Imaging Biomarkers in Parkinson s Disease
|The safety and scientific validity of this study is the responsibility of the study sponsor and investigators. Listing a study does not mean it has been evaluated by the U.S. Federal Government. Know the risks and potential benefits of clinical studies and talk to your health care provider before participating. Read our disclaimer for details.|
|ClinicalTrials.gov Identifier: NCT01496599|
Recruitment Status : Recruiting
First Posted : December 21, 2011
Last Update Posted : September 5, 2018
|First Submitted Date||December 17, 2011|
|First Posted Date||December 21, 2011|
|Last Update Posted Date||September 5, 2018|
|Study Start Date||November 23, 2011|
|Primary Completion Date||Not Provided|
|Current Primary Outcome Measures
||Using MRI, we will measure signal intensities of iron-rich structures using T2 sequences and calculate phase shift values in these structures with susceptibility weighted sequences. We will also measure clinical symptom severity with the UPDR sc... [ Time Frame: Ongoing ]|
|Original Primary Outcome Measures||Not Provided|
|Change History||Complete list of historical versions of study NCT01496599 on ClinicalTrials.gov Archive Site|
|Current Secondary Outcome Measures
||We will measure nigral echogenicity using transcranial ultrasound, dopaminergic function using Dat SPECT, structural changes using MRI, functional connectivity analysis using fMRI and magnetoencephagraphy and brain metabolism using MR spectoscop... [ Time Frame: Ongoing ]|
|Original Secondary Outcome Measures||Not Provided|
|Current Other Outcome Measures||Not Provided|
|Original Other Outcome Measures||Not Provided|
|Brief Title||Imaging Biomarkers in Parkinson s Disease|
|Official Title||Imaging Biomarkers in Parkinson Disease|
- Parkinson s disease (PD) causes slow movement, stiffness, and tremor. It results from the loss of a brain chemical called dopamine. PD gets worse over time, but researchers do not fully understand why the brain cells that produce dopamine stop working or die in people with PD. This study will use different ways of imaging the brain and brain chemicals to look at PD. It will compare brain imaging in people who definitely have PD to people who might have PD and to people without signs of PD. It will provide more information how the brain in people with PD changes over time.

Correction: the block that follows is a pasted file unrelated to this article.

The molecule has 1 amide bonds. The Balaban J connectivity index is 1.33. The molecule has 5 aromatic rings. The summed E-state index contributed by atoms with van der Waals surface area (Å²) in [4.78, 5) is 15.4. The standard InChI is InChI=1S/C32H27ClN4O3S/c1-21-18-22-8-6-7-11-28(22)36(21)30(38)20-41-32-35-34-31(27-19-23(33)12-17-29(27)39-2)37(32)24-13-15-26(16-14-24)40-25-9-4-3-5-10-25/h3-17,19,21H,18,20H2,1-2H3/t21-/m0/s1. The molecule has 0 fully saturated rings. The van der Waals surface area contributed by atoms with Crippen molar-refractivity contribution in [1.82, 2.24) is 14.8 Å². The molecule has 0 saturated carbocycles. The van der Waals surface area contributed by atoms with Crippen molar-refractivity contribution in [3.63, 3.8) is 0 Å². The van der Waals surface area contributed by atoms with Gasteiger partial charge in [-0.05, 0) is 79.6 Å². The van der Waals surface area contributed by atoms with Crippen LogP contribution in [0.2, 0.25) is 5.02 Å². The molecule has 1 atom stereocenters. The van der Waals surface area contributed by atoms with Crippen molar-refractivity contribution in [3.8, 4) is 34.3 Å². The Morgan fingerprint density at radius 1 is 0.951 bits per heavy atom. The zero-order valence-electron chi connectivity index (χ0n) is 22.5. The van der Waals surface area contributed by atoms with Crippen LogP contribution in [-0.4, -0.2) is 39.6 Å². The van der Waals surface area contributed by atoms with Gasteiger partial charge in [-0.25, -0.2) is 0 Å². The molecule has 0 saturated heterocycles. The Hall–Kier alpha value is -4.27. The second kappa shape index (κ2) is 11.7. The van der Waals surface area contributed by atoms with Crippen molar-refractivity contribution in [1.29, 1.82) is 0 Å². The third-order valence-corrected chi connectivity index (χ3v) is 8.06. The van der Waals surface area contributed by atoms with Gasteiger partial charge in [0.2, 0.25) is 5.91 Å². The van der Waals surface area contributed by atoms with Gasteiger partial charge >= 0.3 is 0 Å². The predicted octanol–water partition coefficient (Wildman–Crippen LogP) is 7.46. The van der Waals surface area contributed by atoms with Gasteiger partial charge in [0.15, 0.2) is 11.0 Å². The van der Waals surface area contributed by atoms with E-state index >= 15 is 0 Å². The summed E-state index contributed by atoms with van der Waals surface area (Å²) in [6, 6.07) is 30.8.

- To understand the changes that occur in the brains of people with Parkinson s disease.
The purpose of this protocol is to evaluate possible biomarkers for diagnosis and assessment of disease progression in Parkinson disease (PD) through multi-modal neuroimaging studies. The study will have two parts:
Part 1 (Case-control study): We will study 30 patients with well-defined PD, as defined by the UK Parkinson s Society Brain Bank diagnostic criteria. We will also study 15 age-matched healthy volunteers (HVs) as controls.
Part 2 (Longitudinal study): We will continue to study subjects from Part 1 periodically over the following 9 years. We will also study 30 subjects with early parkinsonism (EP). EP subjects are defined as individuals who have experienced at least one but fewer than 3 of the cardinal symptoms of PD at the time of enrollment.
Part 1: (Case-control study). Eligible participants will come for a 1 to 3 day visit. They will have a clinical assessment, and a magnetic resonance (MR) scan, and may also have a dopamine transporter single photon emission computed tomography (DAT SPECT) scan, brain ultrasound (transcranial sonography or TCS) and/or magnetoencephalography (MEG). Subjects on Parkinson medications may have 2-3 additional MR scans in the off medications condition as tolerated.
Part 2: (Longitudinal study). Subjects will be invited for follow-up every 3 years for a total of 3 additional visits. Each follow-up will involve a 1 to 3 day visit and will consist of repeat clinical evaluations and the core imaging studies, and may include additional imaging studies (TCS, SPECT, MEG, MR scans). Patients with disease duration of less than 5 years will be followed every 18 months up to the 5th year of disease.
|Study Design||Observational Model: Cohort
Time Perspective: Prospective
|Target Follow-Up Duration||Not Provided|
|Sampling Method||Not Provided|
|Study Population||Not Provided|
|Study Groups/Cohorts||Not Provided|
* Includes publications given by the data provider as well as publications identified by ClinicalTrials.gov Identifier (NCT Number) in Medline.
|Original Estimated Enrollment||Same as current|
|Study Completion Date||Not Provided|
|Primary Completion Date||Not Provided|
For all subjects:
For PD cohort:
For EP cohort:
Exclusion criteria for all subjects:
|Ages||18 Years and older (Adult, Older Adult)|
|Accepts Healthy Volunteers||Yes|
|Listed Location Countries||United States|
|Removed Location Countries|
|Other Study ID Numbers||120031
|Has Data Monitoring Committee||Not Provided|
|U.S. FDA-regulated Product||Not Provided|
|IPD Sharing Statement||Not Provided|
|Responsible Party||National Institutes of Health Clinical Center (CC) ( National Institute of Neurological Disorders and Stroke (NINDS) )|
|Study Sponsor||National Institute of Neurological Disorders and Stroke (NINDS)|
|PRS Account||National Institutes of Health Clinical Center (CC)|
|Verification Date||June 4, 2018|